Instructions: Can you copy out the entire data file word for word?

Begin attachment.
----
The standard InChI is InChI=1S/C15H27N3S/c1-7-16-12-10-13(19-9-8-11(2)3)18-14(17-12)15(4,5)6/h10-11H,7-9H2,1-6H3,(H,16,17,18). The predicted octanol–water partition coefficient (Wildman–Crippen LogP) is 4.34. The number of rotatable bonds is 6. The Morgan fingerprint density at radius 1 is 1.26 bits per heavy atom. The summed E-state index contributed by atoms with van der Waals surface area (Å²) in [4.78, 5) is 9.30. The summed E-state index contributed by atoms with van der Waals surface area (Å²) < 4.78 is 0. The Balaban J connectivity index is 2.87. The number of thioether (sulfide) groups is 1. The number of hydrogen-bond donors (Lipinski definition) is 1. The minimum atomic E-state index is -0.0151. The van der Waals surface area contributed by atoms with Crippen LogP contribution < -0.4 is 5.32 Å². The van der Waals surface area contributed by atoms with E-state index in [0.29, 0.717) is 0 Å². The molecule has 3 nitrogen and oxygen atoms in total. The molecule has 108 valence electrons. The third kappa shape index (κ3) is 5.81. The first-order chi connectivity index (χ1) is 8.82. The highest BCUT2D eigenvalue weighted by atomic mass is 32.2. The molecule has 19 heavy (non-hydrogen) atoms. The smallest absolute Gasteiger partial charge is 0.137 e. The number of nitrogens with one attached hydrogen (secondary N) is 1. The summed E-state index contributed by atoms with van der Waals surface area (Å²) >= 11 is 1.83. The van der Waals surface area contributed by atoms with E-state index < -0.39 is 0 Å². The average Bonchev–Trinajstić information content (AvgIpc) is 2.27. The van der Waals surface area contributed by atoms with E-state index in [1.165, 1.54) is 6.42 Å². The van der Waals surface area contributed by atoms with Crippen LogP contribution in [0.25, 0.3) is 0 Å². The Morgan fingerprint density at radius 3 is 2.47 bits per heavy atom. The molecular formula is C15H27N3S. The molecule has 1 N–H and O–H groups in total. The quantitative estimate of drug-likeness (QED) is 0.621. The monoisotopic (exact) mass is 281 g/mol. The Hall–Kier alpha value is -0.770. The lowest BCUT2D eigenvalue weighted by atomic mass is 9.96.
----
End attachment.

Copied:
The standard InChI is InChI=1S/C15H27N3S/c1-7-16-12-10-13(19-9-8-11(2)3)18-14(17-12)15(4,5)6/h10-11H,7-9H2,1-6H3,(H,16,17,18). The predicted octanol–water partition coefficient (Wildman–Crippen LogP) is 4.34. The number of rotatable bonds is 6. The Morgan fingerprint density at radius 1 is 1.26 bits per heavy atom. The summed E-state index contributed by atoms with van der Waals surface area (Å²) in [4.78, 5) is 9.30. The summed E-state index contributed by atoms with van der Waals surface area (Å²) < 4.78 is 0. The Balaban J connectivity index is 2.87. The number of thioether (sulfide) groups is 1. The number of hydrogen-bond donors (Lipinski definition) is 1. The minimum atomic E-state index is -0.0151. The van der Waals surface area contributed by atoms with Crippen LogP contribution < -0.4 is 5.32 Å². The van der Waals surface area contributed by atoms with E-state index in [0.29, 0.717) is 0 Å². The molecule has 3 nitrogen and oxygen atoms in total. The molecule has 108 valence electrons. The third kappa shape index (κ3) is 5.81. The first-order chi connectivity index (χ1) is 8.82. The highest BCUT2D eigenvalue weighted by atomic mass is 32.2. The molecule has 19 heavy (non-hydrogen) atoms. The smallest absolute Gasteiger partial charge is 0.137 e. The number of nitrogens with one attached hydrogen (secondary N) is 1. The summed E-state index contributed by atoms with van der Waals surface area (Å²) >= 11 is 1.83. The van der Waals surface area contributed by atoms with E-state index < -0.39 is 0 Å². The average Bonchev–Trinajstić information content (AvgIpc) is 2.27. The van der Waals surface area contributed by atoms with E-state index in [1.165, 1.54) is 6.42 Å². The van der Waals surface area contributed by atoms with Crippen LogP contribution in [0.25, 0.3) is 0 Å². The Morgan fingerprint density at radius 3 is 2.47 bits per heavy atom. The molecular formula is C15H27N3S. The molecule has 1 N–H and O–H groups in total. The quantitative estimate of drug-likeness (QED) is 0.621. The monoisotopic (exact) mass is 281 g/mol. The Hall–Kier alpha value is -0.770. The lowest BCUT2D eigenvalue weighted by atomic mass is 9.96.